Its volume is 99.99 percent air, and its density is 0.9 milligram per cubic centimeter–not including the air in or between its tubes. That density is less than one-thousandth that of water.

… of if this Paper Has One Side, and Whether Pigs Have Wings!

Of Mobius Strips and the Shape of Things

[E]ven though Earth is (roughly) spherical, the directions you travel can be broken down into two directions: North-South (longitude lines) and East-West (latitude lines). However, there are two places where the latitude-longitude coordinate system breaks down: the North and South Poles, where a single latitude corresponds to all the longitudes simultaneously. In fact, no coordinate system can describe the surface of a sphere without a breakdown at at least one point! It’s not for lack of trying, it’s just a mathematical fact. (There are coordinate systems that break down at only one point, but they’re less useful for cartography.)

Arguments about Möbius are always so one-sided.


Chalmers scientists create light from vacuum

“The result was that photons appeared in pairs from the vacuum, which we were able to measure in the form of microwave radiation,” says Per Delsing. “We were also able to establish that the radiation had precisely the same properties that quantum theory says it should have when photons appear in pairs in this way.”

What happens during the experiment is that the “mirror” transfers some of its kinetic energy to virtual photons, which helps them to materialise.

I would like to take this opportunity to caution anyone against taking this result and recasting it as some hocus-pocus, or a magical way to tap the vacuum as an energy source, but it’s already happened. An article in Forbes is the kind of thing that opens up that door.

After rotating the SQUID at those high speeds, the team were able to detect several real photons that were essentially created from nothing.

No, not essentially. The interesting detail here from QM (and specifically quantum electrodynamics) is that the vacuum isn’t “nothing” and Forbes just completely ignores that to create an abracadabra moment.

And Physics He Might Have Disliked

Microwave Math That Einstein Would Have Loved

Measuring the speed of light with a microwave is a pretty standard DIY experiment, though I prefer using chocolate chips, given the premise that one should eat the experiment if it’s about food. (Then again, the article suggests Velveeta. Put that on your spam and wonderbread sandwich and it’s still food-free). Sure, Einstein might have liked that.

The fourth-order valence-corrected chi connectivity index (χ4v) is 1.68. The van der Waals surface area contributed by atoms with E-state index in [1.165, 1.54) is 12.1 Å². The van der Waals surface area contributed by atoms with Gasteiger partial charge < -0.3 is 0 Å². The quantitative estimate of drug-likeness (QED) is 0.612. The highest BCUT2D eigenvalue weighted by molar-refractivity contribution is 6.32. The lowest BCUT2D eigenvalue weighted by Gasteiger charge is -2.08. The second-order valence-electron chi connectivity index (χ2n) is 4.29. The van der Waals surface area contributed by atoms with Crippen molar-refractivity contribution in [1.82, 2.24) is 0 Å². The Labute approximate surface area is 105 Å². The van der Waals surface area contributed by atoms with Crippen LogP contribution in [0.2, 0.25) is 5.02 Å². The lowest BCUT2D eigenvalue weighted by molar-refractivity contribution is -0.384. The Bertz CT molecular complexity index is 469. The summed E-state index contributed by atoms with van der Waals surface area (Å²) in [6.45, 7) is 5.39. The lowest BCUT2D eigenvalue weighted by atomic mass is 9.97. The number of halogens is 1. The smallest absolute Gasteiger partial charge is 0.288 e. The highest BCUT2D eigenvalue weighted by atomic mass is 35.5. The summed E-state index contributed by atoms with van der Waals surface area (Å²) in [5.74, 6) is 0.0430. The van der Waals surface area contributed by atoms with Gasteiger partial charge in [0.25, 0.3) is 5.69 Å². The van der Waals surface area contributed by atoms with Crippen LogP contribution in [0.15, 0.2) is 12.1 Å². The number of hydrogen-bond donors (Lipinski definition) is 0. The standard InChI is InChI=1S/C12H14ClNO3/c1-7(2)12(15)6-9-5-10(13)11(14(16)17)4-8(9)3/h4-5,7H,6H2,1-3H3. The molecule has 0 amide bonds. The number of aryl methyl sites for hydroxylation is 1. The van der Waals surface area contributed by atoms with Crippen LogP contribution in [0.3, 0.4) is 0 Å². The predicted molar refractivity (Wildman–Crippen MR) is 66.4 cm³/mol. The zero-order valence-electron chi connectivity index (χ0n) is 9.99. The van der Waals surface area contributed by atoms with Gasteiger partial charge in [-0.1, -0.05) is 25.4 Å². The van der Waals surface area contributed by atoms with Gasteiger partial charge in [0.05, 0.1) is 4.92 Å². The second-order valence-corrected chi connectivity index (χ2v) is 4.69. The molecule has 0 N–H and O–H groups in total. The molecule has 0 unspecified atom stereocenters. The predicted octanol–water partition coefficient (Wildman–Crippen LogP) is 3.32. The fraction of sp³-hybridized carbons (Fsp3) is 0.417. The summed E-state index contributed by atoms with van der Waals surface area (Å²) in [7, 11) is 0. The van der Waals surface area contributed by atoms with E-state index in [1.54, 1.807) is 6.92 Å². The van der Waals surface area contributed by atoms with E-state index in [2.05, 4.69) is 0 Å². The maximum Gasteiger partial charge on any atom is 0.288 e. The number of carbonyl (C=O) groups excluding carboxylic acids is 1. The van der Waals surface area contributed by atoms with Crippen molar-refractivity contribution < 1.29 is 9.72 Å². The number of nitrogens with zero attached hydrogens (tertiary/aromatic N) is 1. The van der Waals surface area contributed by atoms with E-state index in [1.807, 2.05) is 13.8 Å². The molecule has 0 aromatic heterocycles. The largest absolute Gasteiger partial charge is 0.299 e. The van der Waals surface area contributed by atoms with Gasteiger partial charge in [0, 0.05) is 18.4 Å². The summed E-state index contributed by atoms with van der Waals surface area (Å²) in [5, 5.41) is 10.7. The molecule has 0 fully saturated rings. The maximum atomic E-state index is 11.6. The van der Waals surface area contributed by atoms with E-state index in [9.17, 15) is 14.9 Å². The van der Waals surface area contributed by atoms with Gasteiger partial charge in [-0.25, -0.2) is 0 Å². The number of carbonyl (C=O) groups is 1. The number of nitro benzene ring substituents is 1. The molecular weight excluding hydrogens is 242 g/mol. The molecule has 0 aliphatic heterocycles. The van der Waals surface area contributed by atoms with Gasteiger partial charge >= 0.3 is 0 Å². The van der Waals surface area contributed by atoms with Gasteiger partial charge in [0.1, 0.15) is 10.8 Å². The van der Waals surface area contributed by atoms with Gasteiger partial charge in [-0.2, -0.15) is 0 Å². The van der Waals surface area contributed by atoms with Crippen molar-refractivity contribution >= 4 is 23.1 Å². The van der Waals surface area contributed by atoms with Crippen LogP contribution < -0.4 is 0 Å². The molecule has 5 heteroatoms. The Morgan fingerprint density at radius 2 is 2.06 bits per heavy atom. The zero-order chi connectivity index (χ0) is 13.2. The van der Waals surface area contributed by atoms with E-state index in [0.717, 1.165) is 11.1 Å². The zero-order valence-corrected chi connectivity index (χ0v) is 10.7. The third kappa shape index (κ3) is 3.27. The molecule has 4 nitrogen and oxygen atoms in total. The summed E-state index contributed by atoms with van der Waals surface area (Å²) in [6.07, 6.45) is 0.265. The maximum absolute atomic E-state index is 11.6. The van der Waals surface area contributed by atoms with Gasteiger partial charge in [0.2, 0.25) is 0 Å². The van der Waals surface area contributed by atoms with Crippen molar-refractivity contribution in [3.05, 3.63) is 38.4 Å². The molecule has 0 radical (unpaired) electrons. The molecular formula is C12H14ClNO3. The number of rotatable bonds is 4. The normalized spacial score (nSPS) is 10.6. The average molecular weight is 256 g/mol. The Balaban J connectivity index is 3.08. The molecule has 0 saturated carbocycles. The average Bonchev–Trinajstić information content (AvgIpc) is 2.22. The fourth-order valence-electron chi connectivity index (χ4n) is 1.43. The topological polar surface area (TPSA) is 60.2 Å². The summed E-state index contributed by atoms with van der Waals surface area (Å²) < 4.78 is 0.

My nit is with this

To get the most out of your microwave, it helps to understand that it cooks with light waves, much like a grill does, except that the light waves are almost five inches (12.2 centimeters) from peak to peak—a good bit longer in wavelength than the infrared rays that coals put out.

A grill is not really that much like a microwave. A microwave uses (non-thermal) radiation to cook food. A grill uses convection, conduction and radiation. If it just used radiation, you could put a transparent* vacuum system in between the food and the coals and still cook the food, but that wouldn’t give you the expected result. The air is hot, as is the grill itself — you get a pattern burned into your hamburger patty or hot dog from where it lies on the hot grill. Conduction and convection. All three modes of heat transfer play a role.

What is said about the wavelength isn’t wrong, but it does tend to reinforce the mistaken conception that infrared radiation is synonymous with heat. The blackbody radiation that would be emitted wouldn’t have a specific wavelength, since it would be a continuum, and it would include wavelengths longer and possibly shorter than IR, if the source were hot enough. The microwaves, of course, are not heat in a physic sense — in thermodynamic terms that would be considered work, since they do not come from a thermal source; it’s not coming from a temperature difference. An infrared laser could be used to cook, but that wouldn’t be heat either.

I really have no idea if Albert would have liked or disliked such an example, but I suspect glossing over details that give the wrong implication might have bothered him.

*Certainly not one made of pyrex